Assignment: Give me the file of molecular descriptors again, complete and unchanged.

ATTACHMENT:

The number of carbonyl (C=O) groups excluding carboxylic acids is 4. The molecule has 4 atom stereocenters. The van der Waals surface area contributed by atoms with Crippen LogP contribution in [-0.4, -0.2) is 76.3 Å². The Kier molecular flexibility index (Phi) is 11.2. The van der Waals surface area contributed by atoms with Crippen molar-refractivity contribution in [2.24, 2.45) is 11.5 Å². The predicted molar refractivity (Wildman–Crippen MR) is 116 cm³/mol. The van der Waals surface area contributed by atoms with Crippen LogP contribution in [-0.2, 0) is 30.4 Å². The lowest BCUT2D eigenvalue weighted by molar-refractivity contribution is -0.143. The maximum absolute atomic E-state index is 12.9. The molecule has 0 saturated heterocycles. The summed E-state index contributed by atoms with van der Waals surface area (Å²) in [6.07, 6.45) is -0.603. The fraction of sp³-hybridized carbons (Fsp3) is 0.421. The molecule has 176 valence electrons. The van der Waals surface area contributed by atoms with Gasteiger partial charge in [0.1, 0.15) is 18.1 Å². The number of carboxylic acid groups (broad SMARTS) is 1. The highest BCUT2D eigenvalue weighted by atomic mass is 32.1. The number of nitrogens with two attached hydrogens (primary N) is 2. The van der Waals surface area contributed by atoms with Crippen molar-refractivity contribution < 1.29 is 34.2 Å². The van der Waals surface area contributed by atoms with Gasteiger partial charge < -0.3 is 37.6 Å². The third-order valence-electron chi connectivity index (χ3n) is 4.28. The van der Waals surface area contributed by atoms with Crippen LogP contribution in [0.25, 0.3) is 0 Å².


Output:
The number of carbonyl (C=O) groups excluding carboxylic acids is 4. The molecule has 4 atom stereocenters. The van der Waals surface area contributed by atoms with Crippen LogP contribution in [-0.4, -0.2) is 76.3 Å². The Kier molecular flexibility index (Phi) is 11.2. The van der Waals surface area contributed by atoms with Crippen molar-refractivity contribution in [2.24, 2.45) is 11.5 Å². The predicted molar refractivity (Wildman–Crippen MR) is 116 cm³/mol. The van der Waals surface area contributed by atoms with Crippen LogP contribution in [-0.2, 0) is 30.4 Å². The lowest BCUT2D eigenvalue weighted by molar-refractivity contribution is -0.143. The maximum absolute atomic E-state index is 12.9. The molecule has 0 saturated heterocycles. The summed E-state index contributed by atoms with van der Waals surface area (Å²) in [6.07, 6.45) is -0.603. The fraction of sp³-hybridized carbons (Fsp3) is 0.421. The molecule has 176 valence electrons. The van der Waals surface area contributed by atoms with Gasteiger partial charge in [0.1, 0.15) is 18.1 Å². The number of carboxylic acid groups (broad SMARTS) is 1. The highest BCUT2D eigenvalue weighted by atomic mass is 32.1. The number of nitrogens with two attached hydrogens (primary N) is 2. The van der Waals surface area contributed by atoms with Crippen molar-refractivity contribution < 1.29 is 34.2 Å². The van der Waals surface area contributed by atoms with Gasteiger partial charge < -0.3 is 37.6 Å². The third-order valence-electron chi connectivity index (χ3n) is 4.28. The van der Waals surface area contributed by atoms with Crippen LogP contribution in [0.25, 0.3) is 0 Å².